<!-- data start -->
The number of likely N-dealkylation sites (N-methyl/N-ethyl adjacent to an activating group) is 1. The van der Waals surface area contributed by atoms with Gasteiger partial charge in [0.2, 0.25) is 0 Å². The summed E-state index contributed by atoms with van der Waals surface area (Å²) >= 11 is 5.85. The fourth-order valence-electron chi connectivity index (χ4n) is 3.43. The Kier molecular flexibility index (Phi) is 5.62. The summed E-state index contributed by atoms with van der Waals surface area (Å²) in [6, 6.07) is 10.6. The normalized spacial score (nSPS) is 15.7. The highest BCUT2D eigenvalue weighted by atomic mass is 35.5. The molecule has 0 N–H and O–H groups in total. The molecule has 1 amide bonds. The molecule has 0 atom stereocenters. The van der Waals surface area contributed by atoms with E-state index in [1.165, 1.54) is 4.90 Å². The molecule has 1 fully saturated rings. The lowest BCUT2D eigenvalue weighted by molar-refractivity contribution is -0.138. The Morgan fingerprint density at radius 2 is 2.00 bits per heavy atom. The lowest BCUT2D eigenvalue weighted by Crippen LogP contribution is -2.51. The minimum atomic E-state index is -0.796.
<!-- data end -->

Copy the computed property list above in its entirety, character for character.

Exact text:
The number of likely N-dealkylation sites (N-methyl/N-ethyl adjacent to an activating group) is 1. The van der Waals surface area contributed by atoms with Gasteiger partial charge in [0.2, 0.25) is 0 Å². The summed E-state index contributed by atoms with van der Waals surface area (Å²) >= 11 is 5.85. The fourth-order valence-electron chi connectivity index (χ4n) is 3.43. The Kier molecular flexibility index (Phi) is 5.62. The summed E-state index contributed by atoms with van der Waals surface area (Å²) in [6, 6.07) is 10.6. The normalized spacial score (nSPS) is 15.7. The highest BCUT2D eigenvalue weighted by atomic mass is 35.5. The molecule has 0 N–H and O–H groups in total. The molecule has 1 amide bonds. The molecule has 0 atom stereocenters. The van der Waals surface area contributed by atoms with E-state index in [1.165, 1.54) is 4.90 Å². The molecule has 1 fully saturated rings. The lowest BCUT2D eigenvalue weighted by molar-refractivity contribution is -0.138. The Morgan fingerprint density at radius 2 is 2.00 bits per heavy atom. The lowest BCUT2D eigenvalue weighted by Crippen LogP contribution is -2.51. The minimum atomic E-state index is -0.796.